Re: Jersey City school board votes to allow members with conflicts of interest to vote on teachers union
Posted by DanL on 2019/3/12 8:07:06
again, agree, the racial implications and inequity of delaying the reval barely made a blip on the city's consciousness as is its failure to act on the Croson study and remedy the disparity in the city's contract and procurement process.
however, gone are the old days of board of education candidates winning elections with 2,000 votes give or take.
this past November, Marilyn Roman had 26k votes and all the winners were over 20k votes. The previous year, Amy DeGise has 19k, and in 2016, Angel Valentin and Suhan Thomas with 16k.
We'll see if anything changes as we get closer to paying 50% of our school's budget. Doubt anything until the next recession.
while I believe that this decision is not in the best interest of the education system and conflicts of interest come with a heavy cost, however, Jersey City teachers are NOT among the highest paid in the state. They make more than 88%, not 98% of districts. Median salary is $75,760, ranked 80th in districts in NJ, 3rd in Hudson behind, Hoboken and Harrison.
Ah, I misremembered, it's actually >93% of, as I said, equivalent districts. But since when is more than even 88% "NOT among the highest paid in the state."???
Per Pupil Ranking Within Group (2017-18 budget): 91|98
it bears repeating that JC residents have shown incredible apathy to these issues because they are shielded from the spiraling school costs as a result of our budget being mostly shouldered by the state. If for every $1 increase we only pay 16 cents, people just don't have enough of an incentive (or don't feel enough pain) to complain and demand accountability.
This actually bears a striking resemblance to how insured Americans have been indifferent to skyrocketing healthcare costs. I still don't fathom how the state returned control when we're so obviously spending out of control, and how they didn't rein it in over the >25 years they had control.
You are SO right in drawing that analogy with healthcare: for those of us who are covered by an employer plan, healthcare costs have always been an abstract subject. About five years ago, my company switched from paying 95% of the monthly cost of employee's health insurance to 80%, which of course spurred a lot of people to examine what was being paid for and what was offered or included. And, since that first change, a small (but, very vocal) group insists on negotiating of new rates, even if it entails switching plans. If the company ever switches to paying just 50%, I am SURE that most people would be VERY invested in how the plans are negotiated and what is covered or offered.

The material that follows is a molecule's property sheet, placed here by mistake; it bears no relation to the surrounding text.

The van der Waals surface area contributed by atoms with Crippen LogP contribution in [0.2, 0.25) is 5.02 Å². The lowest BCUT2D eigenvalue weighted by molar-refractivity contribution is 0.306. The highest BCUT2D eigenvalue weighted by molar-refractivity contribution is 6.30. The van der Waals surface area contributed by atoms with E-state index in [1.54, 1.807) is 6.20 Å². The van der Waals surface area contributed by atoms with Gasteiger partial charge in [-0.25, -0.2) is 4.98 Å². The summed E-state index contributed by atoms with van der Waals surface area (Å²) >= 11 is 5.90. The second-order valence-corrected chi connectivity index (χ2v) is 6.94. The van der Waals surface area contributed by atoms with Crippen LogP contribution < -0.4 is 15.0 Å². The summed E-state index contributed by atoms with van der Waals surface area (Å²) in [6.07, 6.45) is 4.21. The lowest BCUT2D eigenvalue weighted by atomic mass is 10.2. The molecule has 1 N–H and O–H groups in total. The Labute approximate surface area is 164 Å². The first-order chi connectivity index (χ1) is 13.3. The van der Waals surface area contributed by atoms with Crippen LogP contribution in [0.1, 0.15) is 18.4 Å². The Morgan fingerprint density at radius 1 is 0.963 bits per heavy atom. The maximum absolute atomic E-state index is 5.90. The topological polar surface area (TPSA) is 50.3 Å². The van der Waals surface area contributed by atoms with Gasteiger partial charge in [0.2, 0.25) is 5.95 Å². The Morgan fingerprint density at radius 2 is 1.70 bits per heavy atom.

The irony is that if you ask most people on the street, they would tell you that our taxes are too high. When the reval was completed, a sizable portion of DTJC was up in arms about the new taxes, and there was no reasoning with those people. They insist they are being unfairly singled out. When it is pointed out to them that school taxes are too low and will inevitably go up in the next few years, people absolutely, positively lose their $hit and go on tirades about the unfairness of it all, this despite being told that we are only paying 16% of our budget, while other NJ residents are paying the rest. Tripling the local school tax is about the fairest thing that could happen, but people would be up in arms. The thing is... sooner or later, it will have to happen.
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